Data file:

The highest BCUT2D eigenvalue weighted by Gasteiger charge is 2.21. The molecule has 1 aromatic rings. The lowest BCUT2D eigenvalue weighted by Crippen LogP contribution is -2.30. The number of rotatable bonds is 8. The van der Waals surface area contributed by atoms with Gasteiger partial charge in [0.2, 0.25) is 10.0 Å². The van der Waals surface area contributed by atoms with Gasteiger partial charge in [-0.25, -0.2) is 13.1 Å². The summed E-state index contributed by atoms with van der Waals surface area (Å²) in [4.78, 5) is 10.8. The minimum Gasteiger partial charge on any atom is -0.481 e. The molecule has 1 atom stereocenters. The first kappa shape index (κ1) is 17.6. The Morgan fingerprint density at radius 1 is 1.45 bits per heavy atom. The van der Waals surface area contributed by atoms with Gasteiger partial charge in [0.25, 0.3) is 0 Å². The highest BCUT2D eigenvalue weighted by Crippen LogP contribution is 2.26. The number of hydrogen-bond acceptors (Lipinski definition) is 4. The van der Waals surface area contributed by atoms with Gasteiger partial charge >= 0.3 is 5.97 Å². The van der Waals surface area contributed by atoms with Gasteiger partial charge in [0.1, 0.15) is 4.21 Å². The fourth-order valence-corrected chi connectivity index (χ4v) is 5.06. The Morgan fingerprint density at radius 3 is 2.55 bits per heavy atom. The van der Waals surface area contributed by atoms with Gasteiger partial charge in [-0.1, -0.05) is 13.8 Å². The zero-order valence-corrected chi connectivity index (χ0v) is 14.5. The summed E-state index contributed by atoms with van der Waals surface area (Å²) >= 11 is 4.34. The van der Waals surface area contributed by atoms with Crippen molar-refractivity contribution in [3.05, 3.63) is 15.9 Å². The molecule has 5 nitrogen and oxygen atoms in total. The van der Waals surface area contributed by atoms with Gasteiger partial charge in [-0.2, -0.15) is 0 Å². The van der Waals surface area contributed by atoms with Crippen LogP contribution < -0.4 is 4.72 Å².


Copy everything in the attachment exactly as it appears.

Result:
The highest BCUT2D eigenvalue weighted by Gasteiger charge is 2.21. The molecule has 1 aromatic rings. The lowest BCUT2D eigenvalue weighted by Crippen LogP contribution is -2.30. The number of rotatable bonds is 8. The van der Waals surface area contributed by atoms with Gasteiger partial charge in [0.2, 0.25) is 10.0 Å². The van der Waals surface area contributed by atoms with Gasteiger partial charge in [-0.25, -0.2) is 13.1 Å². The summed E-state index contributed by atoms with van der Waals surface area (Å²) in [4.78, 5) is 10.8. The minimum Gasteiger partial charge on any atom is -0.481 e. The molecule has 1 atom stereocenters. The first kappa shape index (κ1) is 17.6. The Morgan fingerprint density at radius 1 is 1.45 bits per heavy atom. The van der Waals surface area contributed by atoms with Gasteiger partial charge in [0.25, 0.3) is 0 Å². The highest BCUT2D eigenvalue weighted by Crippen LogP contribution is 2.26. The number of hydrogen-bond acceptors (Lipinski definition) is 4. The van der Waals surface area contributed by atoms with Gasteiger partial charge >= 0.3 is 5.97 Å². The van der Waals surface area contributed by atoms with Gasteiger partial charge in [0.1, 0.15) is 4.21 Å². The fourth-order valence-corrected chi connectivity index (χ4v) is 5.06. The Morgan fingerprint density at radius 3 is 2.55 bits per heavy atom. The van der Waals surface area contributed by atoms with Gasteiger partial charge in [-0.1, -0.05) is 13.8 Å². The zero-order valence-corrected chi connectivity index (χ0v) is 14.5. The summed E-state index contributed by atoms with van der Waals surface area (Å²) >= 11 is 4.34. The van der Waals surface area contributed by atoms with Crippen molar-refractivity contribution in [3.05, 3.63) is 15.9 Å². The molecule has 5 nitrogen and oxygen atoms in total. The van der Waals surface area contributed by atoms with Gasteiger partial charge in [-0.2, -0.15) is 0 Å². The van der Waals surface area contributed by atoms with Crippen LogP contribution < -0.4 is 4.72 Å².